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Written by: Staff

NEW YORK, May 4 (Reuters) A new front in prescription drug litigation kicks off this summer, with lawsuits claiming Wyeth failed to provide enough warning about the risk of breast cancer for women taking a combination of hormones to treat menopausal symptoms.

While not as numerous as the more than 10,000 Vioxx product liability lawsuits Merck&Co. Inc. is battling, Wyeth still faces some 4,000 cases alleging that combination hormone replacement drugs including Wyeth's Prempro cause breast cancer -- or, in fewer instances, some other form of cancer or heart attack.

''We know that combined hormone replacement therapy played a positive role in causing breast cancer,'' said Les Weisbrod, an attorney who has 800 hormone replacement cancer lawsuits.

The first ''bellwether'' trial in the hormone replacement litigation is set to begin in US District Court in Little Rock, Arkansas, on July 31.

Wyeth, which has spent over 21 billion dollars to settle suits over its recalled diet pills once used in the fen-phen slimming cocktail, has historically dominated the market for women's health products and is named as a defendant in most lawsuits, plaintiffs lawyers said.

Prempro has been on the market since 1995 and combines estrogen with a synthetic chemical called progestin, used to lower the increased risk of uterine cancer that comes with taking estrogen.

Women who have had hysterectomies can take estrogen to control post-menopausal symptoms without need to also take progestin.

In July 2002, a study spearheaded by The Women's Health Initiative suggested Prempro carried a slightly increased risk of breast cancer, stroke and heart disease after five years of use.

After that study, Wyeth changed its prescribing recommendations, advising that women remain on its Premarin, Prempro and Premphase hormone replacement therapies for the shortest time possible.

Premarin is an estrogen replacement drug that has been on the market for 65 years.

Premarin and other hormone therapy drugs are forecast to bring in $1 billion in sales in 2006, a Wyeth spokesman said.

Even so, sales of the drugs dropped by as much as half after the 2002 study.

Hormone replacement therapy was once routinely prescribed to women as they reached menopause in the belief that it would relieve unpleasant symptoms like hot flashes while protecting against heart disease and osteoporosis.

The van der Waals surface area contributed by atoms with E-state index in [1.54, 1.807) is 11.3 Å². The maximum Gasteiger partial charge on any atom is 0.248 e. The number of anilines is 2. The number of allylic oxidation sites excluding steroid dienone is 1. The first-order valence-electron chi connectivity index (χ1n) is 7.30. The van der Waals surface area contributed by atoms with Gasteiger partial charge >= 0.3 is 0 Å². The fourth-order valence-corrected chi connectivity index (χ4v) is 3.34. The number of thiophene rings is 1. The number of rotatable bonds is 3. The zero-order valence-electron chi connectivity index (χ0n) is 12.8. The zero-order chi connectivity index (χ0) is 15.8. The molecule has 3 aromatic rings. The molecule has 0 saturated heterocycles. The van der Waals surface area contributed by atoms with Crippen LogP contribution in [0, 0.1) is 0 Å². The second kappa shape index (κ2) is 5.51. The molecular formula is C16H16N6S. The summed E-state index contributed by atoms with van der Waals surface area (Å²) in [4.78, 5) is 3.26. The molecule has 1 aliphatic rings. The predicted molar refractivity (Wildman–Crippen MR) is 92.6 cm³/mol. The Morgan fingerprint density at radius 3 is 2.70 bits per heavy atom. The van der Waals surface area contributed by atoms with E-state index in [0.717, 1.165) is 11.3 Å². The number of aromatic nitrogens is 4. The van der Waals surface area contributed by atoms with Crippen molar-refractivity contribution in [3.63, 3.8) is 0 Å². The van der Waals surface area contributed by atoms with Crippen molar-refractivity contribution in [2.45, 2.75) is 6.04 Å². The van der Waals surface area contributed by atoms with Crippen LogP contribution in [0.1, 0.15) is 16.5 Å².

Lawyers for the women assert that prior to the Women's Health study, Wyeth never performed any long-term trials on its hormone replacement drugs like Prempro and Premarin. They say the company also encouraged doctors to put their patients on the drugs ''for life.'' ''I don't think there has ever been a scenario where a specific group of people, and in this case, post-menopausal women, were preyed upon to test a drug,'' said Tobias Millrood, a Pennsylvania attorney who is handling 1,000 hormone replacement therapy cases.

A spokesman for Wyeth said the drugs are still used to treat millions of women.

''The products have always included information with regard to the potential for increased risk of breast cancer,'' Doug Petkus, a Wyeth spokesman, said.

He added that Wyeth, based in Madison, New Jersey, has ''always promoted the product based on the current science at the time.'' Another trial is scheduled to start in Pennsylvania state court in Philadelphia on September. 11. Millrood will represent a 67-year old woman who was on Prempro for 6 years.

He plans to attack Wyeth marketing materials that he said tout Prempro as a ''wonder drug'' for ailments including osteoporosis and macular degeneration, a major cause of blindness.

He also said that Prempro causes a certain type of breast cancer, making it easier to prove the link.

''The Prempro drug has left its fingerprint on the breast cancer,'' Millrood said, noting that the breast cancer tumors in some of his clients test positive for estrogen and progestin receptors, a fact he says proves that the hormone therapy is linked to the cancer.

Pfizer Inc. , which makes the hormone drug Provera, is also being sued by women who took that drug in combination with estrogen therapy.

A spokesperson for Pfizer was not immediately available for comment.


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